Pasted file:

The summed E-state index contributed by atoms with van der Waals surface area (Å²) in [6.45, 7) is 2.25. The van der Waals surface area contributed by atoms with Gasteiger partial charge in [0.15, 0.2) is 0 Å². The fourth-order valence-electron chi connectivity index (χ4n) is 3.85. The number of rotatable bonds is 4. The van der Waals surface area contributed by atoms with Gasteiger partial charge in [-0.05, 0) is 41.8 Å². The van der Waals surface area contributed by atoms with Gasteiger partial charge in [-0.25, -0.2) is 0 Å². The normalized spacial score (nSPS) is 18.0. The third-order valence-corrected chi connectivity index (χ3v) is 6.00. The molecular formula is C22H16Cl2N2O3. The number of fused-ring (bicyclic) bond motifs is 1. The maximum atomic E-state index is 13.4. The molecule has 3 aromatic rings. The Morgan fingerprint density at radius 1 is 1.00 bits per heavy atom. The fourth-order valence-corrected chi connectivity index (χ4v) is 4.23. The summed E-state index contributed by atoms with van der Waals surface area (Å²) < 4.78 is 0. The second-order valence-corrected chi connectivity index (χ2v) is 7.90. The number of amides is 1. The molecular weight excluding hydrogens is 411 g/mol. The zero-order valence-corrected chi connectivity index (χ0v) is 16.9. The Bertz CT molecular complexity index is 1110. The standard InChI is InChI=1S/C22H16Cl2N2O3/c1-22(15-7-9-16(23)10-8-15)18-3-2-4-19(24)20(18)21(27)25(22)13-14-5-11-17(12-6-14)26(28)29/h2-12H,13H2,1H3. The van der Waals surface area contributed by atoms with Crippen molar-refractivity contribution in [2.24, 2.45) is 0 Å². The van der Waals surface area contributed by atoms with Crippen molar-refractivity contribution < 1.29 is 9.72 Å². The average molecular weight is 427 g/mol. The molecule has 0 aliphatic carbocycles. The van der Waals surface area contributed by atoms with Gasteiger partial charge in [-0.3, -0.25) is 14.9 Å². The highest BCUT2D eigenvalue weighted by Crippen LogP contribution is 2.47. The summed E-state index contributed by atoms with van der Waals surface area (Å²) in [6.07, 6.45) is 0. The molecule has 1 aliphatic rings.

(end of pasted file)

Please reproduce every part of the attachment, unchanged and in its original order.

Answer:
The summed E-state index contributed by atoms with van der Waals surface area (Å²) in [6.45, 7) is 2.25. The van der Waals surface area contributed by atoms with Gasteiger partial charge in [0.15, 0.2) is 0 Å². The fourth-order valence-electron chi connectivity index (χ4n) is 3.85. The number of rotatable bonds is 4. The van der Waals surface area contributed by atoms with Gasteiger partial charge in [-0.05, 0) is 41.8 Å². The van der Waals surface area contributed by atoms with Gasteiger partial charge in [-0.25, -0.2) is 0 Å². The normalized spacial score (nSPS) is 18.0. The third-order valence-corrected chi connectivity index (χ3v) is 6.00. The molecular formula is C22H16Cl2N2O3. The number of fused-ring (bicyclic) bond motifs is 1. The maximum atomic E-state index is 13.4. The molecule has 3 aromatic rings. The Morgan fingerprint density at radius 1 is 1.00 bits per heavy atom. The fourth-order valence-corrected chi connectivity index (χ4v) is 4.23. The summed E-state index contributed by atoms with van der Waals surface area (Å²) < 4.78 is 0. The second-order valence-corrected chi connectivity index (χ2v) is 7.90. The number of amides is 1. The molecular weight excluding hydrogens is 411 g/mol. The zero-order valence-corrected chi connectivity index (χ0v) is 16.9. The Bertz CT molecular complexity index is 1110. The standard InChI is InChI=1S/C22H16Cl2N2O3/c1-22(15-7-9-16(23)10-8-15)18-3-2-4-19(24)20(18)21(27)25(22)13-14-5-11-17(12-6-14)26(28)29/h2-12H,13H2,1H3. The van der Waals surface area contributed by atoms with Crippen molar-refractivity contribution in [2.24, 2.45) is 0 Å². The van der Waals surface area contributed by atoms with Crippen molar-refractivity contribution < 1.29 is 9.72 Å². The average molecular weight is 427 g/mol. The molecule has 0 aliphatic carbocycles. The van der Waals surface area contributed by atoms with Gasteiger partial charge in [-0.3, -0.25) is 14.9 Å². The highest BCUT2D eigenvalue weighted by Crippen LogP contribution is 2.47. The summed E-state index contributed by atoms with van der Waals surface area (Å²) in [6.07, 6.45) is 0. The molecule has 1 aliphatic rings.